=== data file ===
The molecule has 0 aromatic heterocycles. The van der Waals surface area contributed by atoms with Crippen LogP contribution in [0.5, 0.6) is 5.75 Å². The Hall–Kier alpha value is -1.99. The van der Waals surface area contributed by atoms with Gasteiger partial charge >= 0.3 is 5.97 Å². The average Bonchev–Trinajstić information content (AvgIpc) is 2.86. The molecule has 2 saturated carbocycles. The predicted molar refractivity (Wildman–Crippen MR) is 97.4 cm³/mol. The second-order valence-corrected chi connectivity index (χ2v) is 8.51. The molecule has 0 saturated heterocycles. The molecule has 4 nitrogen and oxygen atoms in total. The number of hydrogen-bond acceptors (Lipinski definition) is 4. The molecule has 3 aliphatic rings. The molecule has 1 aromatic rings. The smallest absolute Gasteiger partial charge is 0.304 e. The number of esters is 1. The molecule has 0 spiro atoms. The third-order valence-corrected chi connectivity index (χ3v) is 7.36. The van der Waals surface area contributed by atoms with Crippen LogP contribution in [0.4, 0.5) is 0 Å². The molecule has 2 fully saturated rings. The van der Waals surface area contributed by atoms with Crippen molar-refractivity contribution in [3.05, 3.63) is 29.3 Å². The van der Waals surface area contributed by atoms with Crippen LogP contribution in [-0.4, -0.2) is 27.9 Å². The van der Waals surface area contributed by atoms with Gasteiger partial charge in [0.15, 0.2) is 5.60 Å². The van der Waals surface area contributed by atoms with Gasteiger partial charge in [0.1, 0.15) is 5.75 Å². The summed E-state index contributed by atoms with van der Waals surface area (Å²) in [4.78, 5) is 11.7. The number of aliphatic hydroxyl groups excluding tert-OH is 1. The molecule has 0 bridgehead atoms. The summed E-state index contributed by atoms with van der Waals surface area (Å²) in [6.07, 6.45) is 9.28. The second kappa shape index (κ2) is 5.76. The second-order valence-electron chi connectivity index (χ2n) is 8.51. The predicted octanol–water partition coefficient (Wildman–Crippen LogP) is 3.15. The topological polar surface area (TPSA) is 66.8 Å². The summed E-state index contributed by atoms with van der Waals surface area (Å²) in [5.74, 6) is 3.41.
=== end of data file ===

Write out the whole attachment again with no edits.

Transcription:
The molecule has 0 aromatic heterocycles. The van der Waals surface area contributed by atoms with Crippen LogP contribution in [0.5, 0.6) is 5.75 Å². The Hall–Kier alpha value is -1.99. The van der Waals surface area contributed by atoms with Gasteiger partial charge >= 0.3 is 5.97 Å². The average Bonchev–Trinajstić information content (AvgIpc) is 2.86. The molecule has 2 saturated carbocycles. The predicted molar refractivity (Wildman–Crippen MR) is 97.4 cm³/mol. The second-order valence-corrected chi connectivity index (χ2v) is 8.51. The molecule has 0 saturated heterocycles. The molecule has 4 nitrogen and oxygen atoms in total. The number of hydrogen-bond acceptors (Lipinski definition) is 4. The molecule has 3 aliphatic rings. The molecule has 1 aromatic rings. The smallest absolute Gasteiger partial charge is 0.304 e. The number of esters is 1. The molecule has 0 spiro atoms. The third-order valence-corrected chi connectivity index (χ3v) is 7.36. The van der Waals surface area contributed by atoms with Crippen LogP contribution in [0.4, 0.5) is 0 Å². The molecule has 2 fully saturated rings. The van der Waals surface area contributed by atoms with Crippen molar-refractivity contribution in [3.05, 3.63) is 29.3 Å². The van der Waals surface area contributed by atoms with Crippen LogP contribution in [-0.4, -0.2) is 27.9 Å². The van der Waals surface area contributed by atoms with Gasteiger partial charge in [0.15, 0.2) is 5.60 Å². The van der Waals surface area contributed by atoms with Gasteiger partial charge in [0.1, 0.15) is 5.75 Å². The summed E-state index contributed by atoms with van der Waals surface area (Å²) in [4.78, 5) is 11.7. The number of aliphatic hydroxyl groups excluding tert-OH is 1. The molecule has 0 bridgehead atoms. The summed E-state index contributed by atoms with van der Waals surface area (Å²) in [6.07, 6.45) is 9.28. The second kappa shape index (κ2) is 5.76. The second-order valence-electron chi connectivity index (χ2n) is 8.51. The predicted octanol–water partition coefficient (Wildman–Crippen LogP) is 3.15. The topological polar surface area (TPSA) is 66.8 Å². The summed E-state index contributed by atoms with van der Waals surface area (Å²) in [5.74, 6) is 3.41.